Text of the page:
Few realize how damaging to the soul is unforgiveness. Like a black hole, it will not admit, but sucks away any light or love. Where there is unforgiveness, there is a hardening of the heart. Hardness of heart leads to a self-imposed prison, and an inability to experience true freedom or joy. Unforgiving people are unhappy people.
If you cannot forgive yourself, you cannot love yourself. Likewise, if you cannot forgive another, you cannot love that person, not from the heart, even if you should act loving toward that person.
Forgiveness is the province of the Most High. It springs from the highest in us; it reveals humanity at its best. Forgiveness brings with it a brand new chance for reconciliation, regrowth and restoration. If that’s not God-like, I don’t know what is.
What stops you from forgiving yourself? Family of origin issues? Guilt, disgust, even hatred toward, if not yourself, then toward something you have done? Perhaps you refuse to forgive yourself because you covertly think you haven’t suffered enough. Possibly you have made a seemingly irreversible decision that you are not a “good” person, not lovable, certainly not if people really knew what was inside you, or what your personal history included.
The truth is, you can only love yourself to the extent that you love that which you least like about yourself. If you say you love “parts” of yourself, you are not really loving yourself in total, warts and wanderings and all. Self-love must include unconditional self-acceptance. As I’ve written:
“Accepting yourself is the most difficult act of faith. Yet until you have, you will not find yourself. For self comes out from its cloister only in the light of affirmation.
“And you will never comprehend yourself. You may but choose whether or not to become who you already are. You will know when you are truly you, for a question you don’t remember asking will be answered, and the sense of self will fill you.”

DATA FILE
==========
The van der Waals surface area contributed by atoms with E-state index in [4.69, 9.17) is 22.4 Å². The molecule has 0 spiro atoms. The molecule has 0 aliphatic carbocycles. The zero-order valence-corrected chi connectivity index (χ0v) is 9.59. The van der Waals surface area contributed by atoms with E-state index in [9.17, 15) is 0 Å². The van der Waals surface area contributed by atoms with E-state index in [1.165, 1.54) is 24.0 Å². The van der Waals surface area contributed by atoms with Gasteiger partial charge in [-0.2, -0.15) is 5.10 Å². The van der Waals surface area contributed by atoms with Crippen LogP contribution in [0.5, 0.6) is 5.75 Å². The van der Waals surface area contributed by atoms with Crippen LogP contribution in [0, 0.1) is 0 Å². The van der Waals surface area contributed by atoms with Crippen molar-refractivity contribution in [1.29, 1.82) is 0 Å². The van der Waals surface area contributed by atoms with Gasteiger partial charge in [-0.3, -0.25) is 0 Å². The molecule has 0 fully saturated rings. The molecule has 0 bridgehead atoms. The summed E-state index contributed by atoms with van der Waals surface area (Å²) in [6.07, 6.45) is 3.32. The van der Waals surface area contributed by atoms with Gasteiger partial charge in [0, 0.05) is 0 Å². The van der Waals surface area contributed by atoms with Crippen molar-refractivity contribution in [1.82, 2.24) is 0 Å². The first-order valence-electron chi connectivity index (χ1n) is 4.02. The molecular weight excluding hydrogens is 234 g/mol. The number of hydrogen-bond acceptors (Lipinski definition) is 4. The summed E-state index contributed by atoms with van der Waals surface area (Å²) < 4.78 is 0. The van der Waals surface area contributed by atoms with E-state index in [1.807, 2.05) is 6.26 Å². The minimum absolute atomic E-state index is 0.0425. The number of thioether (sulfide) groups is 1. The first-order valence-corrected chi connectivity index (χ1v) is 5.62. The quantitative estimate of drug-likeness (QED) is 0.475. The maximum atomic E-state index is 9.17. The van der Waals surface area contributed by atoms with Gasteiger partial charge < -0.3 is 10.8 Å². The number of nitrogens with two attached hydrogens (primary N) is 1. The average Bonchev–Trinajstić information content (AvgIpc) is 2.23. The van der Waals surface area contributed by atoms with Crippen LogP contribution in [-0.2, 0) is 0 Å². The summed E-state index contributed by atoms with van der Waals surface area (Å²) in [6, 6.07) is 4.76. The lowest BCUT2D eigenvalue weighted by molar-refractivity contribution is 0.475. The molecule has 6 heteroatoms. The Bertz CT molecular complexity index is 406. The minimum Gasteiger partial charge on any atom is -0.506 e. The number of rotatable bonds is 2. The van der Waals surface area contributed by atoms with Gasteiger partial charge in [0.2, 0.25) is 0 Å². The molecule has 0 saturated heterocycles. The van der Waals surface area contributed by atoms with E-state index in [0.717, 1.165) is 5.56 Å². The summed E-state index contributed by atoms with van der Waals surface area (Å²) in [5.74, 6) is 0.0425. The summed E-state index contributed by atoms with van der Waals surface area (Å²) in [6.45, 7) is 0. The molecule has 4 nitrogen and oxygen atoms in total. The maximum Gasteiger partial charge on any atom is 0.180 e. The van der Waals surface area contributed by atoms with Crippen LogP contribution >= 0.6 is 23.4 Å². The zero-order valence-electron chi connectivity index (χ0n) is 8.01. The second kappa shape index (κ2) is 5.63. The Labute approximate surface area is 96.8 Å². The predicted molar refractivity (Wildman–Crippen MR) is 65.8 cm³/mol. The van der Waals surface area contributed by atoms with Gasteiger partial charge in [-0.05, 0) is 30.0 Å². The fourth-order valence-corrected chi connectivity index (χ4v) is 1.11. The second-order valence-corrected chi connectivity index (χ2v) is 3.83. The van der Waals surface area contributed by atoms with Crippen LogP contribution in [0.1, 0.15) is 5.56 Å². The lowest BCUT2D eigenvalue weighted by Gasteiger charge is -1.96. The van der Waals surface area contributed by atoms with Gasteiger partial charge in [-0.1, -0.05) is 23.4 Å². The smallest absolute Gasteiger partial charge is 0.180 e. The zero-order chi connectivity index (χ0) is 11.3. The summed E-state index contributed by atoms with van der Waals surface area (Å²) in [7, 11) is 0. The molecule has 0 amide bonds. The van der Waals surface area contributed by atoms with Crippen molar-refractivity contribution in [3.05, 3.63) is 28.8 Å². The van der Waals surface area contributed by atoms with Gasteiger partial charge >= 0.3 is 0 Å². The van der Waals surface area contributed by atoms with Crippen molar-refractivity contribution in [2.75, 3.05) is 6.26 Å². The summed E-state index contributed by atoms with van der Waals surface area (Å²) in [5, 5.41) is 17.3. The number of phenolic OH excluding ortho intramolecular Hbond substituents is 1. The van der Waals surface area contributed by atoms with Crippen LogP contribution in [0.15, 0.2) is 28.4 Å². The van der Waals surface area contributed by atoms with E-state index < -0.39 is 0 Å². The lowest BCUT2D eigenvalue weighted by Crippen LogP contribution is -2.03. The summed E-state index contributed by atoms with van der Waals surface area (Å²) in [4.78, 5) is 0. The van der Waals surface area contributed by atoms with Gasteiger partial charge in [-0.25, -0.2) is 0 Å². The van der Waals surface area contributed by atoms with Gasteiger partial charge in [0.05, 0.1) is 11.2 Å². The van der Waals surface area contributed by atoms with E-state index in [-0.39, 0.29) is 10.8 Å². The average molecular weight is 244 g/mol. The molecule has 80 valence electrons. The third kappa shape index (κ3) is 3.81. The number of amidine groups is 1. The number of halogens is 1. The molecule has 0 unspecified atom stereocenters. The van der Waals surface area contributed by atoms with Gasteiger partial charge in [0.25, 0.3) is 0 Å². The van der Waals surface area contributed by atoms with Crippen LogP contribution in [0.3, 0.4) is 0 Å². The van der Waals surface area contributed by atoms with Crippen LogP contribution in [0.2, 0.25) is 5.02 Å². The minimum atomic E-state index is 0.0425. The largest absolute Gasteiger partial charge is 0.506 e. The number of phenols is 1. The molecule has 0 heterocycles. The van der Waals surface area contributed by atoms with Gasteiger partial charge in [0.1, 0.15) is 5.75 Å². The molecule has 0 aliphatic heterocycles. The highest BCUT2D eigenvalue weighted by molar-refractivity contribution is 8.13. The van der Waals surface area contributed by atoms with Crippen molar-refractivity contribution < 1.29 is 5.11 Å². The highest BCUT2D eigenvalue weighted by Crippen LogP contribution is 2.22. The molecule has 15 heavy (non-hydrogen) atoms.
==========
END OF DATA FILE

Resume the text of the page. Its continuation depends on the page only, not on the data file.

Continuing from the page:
Unforgiveness toward yourself is connected with unforgiveness toward others. It’s a kind of “chicken and egg” regarding which comes first, but where there is the one, generally there is also the other. Sometimes you don’t forgive yourself simply because you refuse to forgive others – yet you secretly disdain your unforgiving ways. Think about how your being unforgiving toward yourself is interwoven with being unforgiving toward others.
Ask yourself whom you have not yet forgiven, and why. Then ask yourself what they would have to do for you to forgive. If they are deceased, turn them over to God. If they are alive but unwilling to admit their wrongs, protect yourself and turn them over to the Ultimate Judge. Above all, let go of the weight of unforgiveness.
Imagine a vast mountain, containing a deep and hidden cave. Picture yourself on that mountain and enter that cave in spirit, bringing all manner of unforgiveness with you, all memories of persons and events which caused you pain. As best you can, place all your unforgiveness there on the cave floor. You can always come back to retrieve, if you choose. But you can leave that cave forever, and re-emerge into the crisp, pure mountain air, rich in new beginnings. You can again love yourself and others.